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    Quote Originally Posted by oldgeezer75 View Post
    Windows XP SP3 Media Edition on Toshiba Satellite laptop, 1 gig RAM. This has gotten really slow to startup, to open any apps, even to do any task takes way too much time.
    Any ideas would be greatly appreciated.
    "geezester"
    Hello.. I'm going to suggest this only because I'm new to XP-Pro SP-3.. and just found out about this ( probably old news to you) .. It might be adding to your problems. There is a part to XP that's called "Compress old files" If you Right click on "My Computer" and select "Disk cleanup" you might just be surprised to find GB's worth of compressed files ... Something that XP does on it's own...I have found a way to stop XP from doing this with a simple "Registry Tweak" Have a look see and post back whats in the disk cleanup "compress old files" If you "tick " the check box it will take a long time to run... I can help you to turn this function off . Regards Fred

    PS: If you don't have "Disk Cleanup" as part of your right click context menu ...you need to go to Accessories>System tools>Disk Cleanup.
    Last edited by Just Plain Fred; 2011-11-05 at 14:45.
    PlainFred

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    Hmm, compresses drives on its own? News to me, I'll have to check all mine; now is this being compressed despite the 'Compress drive to save disk space' check box not being checked (I'm in trouble if it is!)?

    For the OP, if this is a sudden change, System Restore to before the slowdown occured gets you right as rain in 5 minutes and if it doesn't there could be a hardware problem if it continues. If its been a gradual process to develop the slowness, you've got bitrot (too many programs stirring the same pot, especially security software, for too long on the same drive), and you can do a lot of things mentioned already to try and speed it up again and they will help a lot but nothing will do the trick as well as a fresh install.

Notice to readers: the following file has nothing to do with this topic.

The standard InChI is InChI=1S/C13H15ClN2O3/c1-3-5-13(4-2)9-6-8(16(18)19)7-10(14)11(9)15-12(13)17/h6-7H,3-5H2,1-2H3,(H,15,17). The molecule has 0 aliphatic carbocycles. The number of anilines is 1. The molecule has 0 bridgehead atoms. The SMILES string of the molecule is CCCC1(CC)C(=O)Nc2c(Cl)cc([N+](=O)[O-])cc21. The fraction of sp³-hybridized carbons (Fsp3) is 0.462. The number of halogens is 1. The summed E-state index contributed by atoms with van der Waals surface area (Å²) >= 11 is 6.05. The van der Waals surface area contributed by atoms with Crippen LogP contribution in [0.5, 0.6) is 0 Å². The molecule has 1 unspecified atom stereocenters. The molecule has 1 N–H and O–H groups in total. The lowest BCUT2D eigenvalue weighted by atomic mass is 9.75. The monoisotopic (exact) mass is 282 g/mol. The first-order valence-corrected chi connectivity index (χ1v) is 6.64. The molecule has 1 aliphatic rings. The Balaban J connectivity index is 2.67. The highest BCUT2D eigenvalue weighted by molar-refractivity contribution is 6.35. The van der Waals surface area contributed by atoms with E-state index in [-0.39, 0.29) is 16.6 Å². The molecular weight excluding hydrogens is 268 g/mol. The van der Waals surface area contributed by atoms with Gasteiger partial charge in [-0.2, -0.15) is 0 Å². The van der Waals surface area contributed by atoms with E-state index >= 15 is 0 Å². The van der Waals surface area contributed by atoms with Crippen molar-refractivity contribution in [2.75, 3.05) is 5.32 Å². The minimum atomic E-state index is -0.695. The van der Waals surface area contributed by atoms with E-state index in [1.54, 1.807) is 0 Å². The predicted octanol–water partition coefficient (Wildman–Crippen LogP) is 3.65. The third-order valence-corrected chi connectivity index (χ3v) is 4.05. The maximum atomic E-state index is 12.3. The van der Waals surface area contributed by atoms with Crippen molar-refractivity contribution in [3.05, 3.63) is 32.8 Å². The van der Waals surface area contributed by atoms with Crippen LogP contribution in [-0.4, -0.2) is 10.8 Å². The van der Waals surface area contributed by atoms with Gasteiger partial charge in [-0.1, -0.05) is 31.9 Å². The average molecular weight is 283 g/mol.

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    Quote Originally Posted by Infinicore View Post
    Hmm, compresses drives on its own?
    Ifc,
    Hello... Not exactly... the box is checked by default ..So when you don't realize this, and do the disk clean up... Windows will automatically compress files that have not been accessed (Selectable # default days) and compress them to "Save Disk Space"... could take forever ...Gb's on my OS...So, if you compress the "old files" and the next time you run "Disk cleanup " ( i do often) your going to compress (or try to) the already compressed ..and probably end up just slowing your OS down ...or so Ive read... Like i said I'm new to XP... I have also gotten "pop-ups" asking to compress things to save space ? don't know why at this point.. If you go to this "Registry Key" HKEY_LOCAL_MACHINE\SOFTWARE\Microsoft\Windows\Curr entVersion\Explorer\VolumeCaches\Compress Old Files... and export it ..there will be no option in disk cleanup ..to compress old files... Just save it to someplace and you can put it back if wanted..(Import) Sorry for my confusion Regards Fred
    PlainFred

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  12. #7
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    That's odd JPF.

    I just checked on two machines: an XP Home and an XP Pro box - both do not have the Compress old files box checked in the disk cleanup wizard.

    Perhaps your XP Pro machine was part of a managed network in the past, where this setting may have been enforced by group policy?

    Nevertheless, it is a valid point to raise for the OP and his slow PC issue. I have seen at least one machine where the user wished to save space on a very small drive (less than 10GB in that case) and checked the Compress old files box, only to find the machine slowed to a crawl. Un-checking the box made it run like a spring chicken, well comparatively speaking anyway.